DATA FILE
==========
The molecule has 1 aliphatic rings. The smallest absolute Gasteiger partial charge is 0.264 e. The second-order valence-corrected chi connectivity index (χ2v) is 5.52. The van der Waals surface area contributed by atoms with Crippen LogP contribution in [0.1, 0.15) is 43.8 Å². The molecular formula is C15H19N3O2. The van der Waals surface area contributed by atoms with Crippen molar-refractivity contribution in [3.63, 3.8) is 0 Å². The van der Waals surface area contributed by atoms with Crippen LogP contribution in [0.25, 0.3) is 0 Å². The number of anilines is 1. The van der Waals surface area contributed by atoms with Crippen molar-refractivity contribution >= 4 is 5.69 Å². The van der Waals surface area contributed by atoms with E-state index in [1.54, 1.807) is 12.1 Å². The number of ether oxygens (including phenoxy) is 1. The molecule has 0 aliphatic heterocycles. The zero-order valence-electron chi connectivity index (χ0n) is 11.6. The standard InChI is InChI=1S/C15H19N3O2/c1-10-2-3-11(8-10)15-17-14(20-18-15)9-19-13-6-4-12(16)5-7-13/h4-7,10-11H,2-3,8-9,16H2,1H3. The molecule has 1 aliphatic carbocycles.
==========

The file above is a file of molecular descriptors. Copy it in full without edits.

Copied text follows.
The molecule has 1 aliphatic rings. The smallest absolute Gasteiger partial charge is 0.264 e. The second-order valence-corrected chi connectivity index (χ2v) is 5.52. The van der Waals surface area contributed by atoms with Crippen LogP contribution in [0.1, 0.15) is 43.8 Å². The molecular formula is C15H19N3O2. The van der Waals surface area contributed by atoms with Crippen molar-refractivity contribution in [3.63, 3.8) is 0 Å². The van der Waals surface area contributed by atoms with Crippen LogP contribution in [0.25, 0.3) is 0 Å². The number of anilines is 1. The van der Waals surface area contributed by atoms with Crippen molar-refractivity contribution >= 4 is 5.69 Å². The van der Waals surface area contributed by atoms with E-state index in [1.54, 1.807) is 12.1 Å². The number of ether oxygens (including phenoxy) is 1. The molecule has 0 aliphatic heterocycles. The zero-order valence-electron chi connectivity index (χ0n) is 11.6. The standard InChI is InChI=1S/C15H19N3O2/c1-10-2-3-11(8-10)15-17-14(20-18-15)9-19-13-6-4-12(16)5-7-13/h4-7,10-11H,2-3,8-9,16H2,1H3. The molecule has 1 aliphatic carbocycles.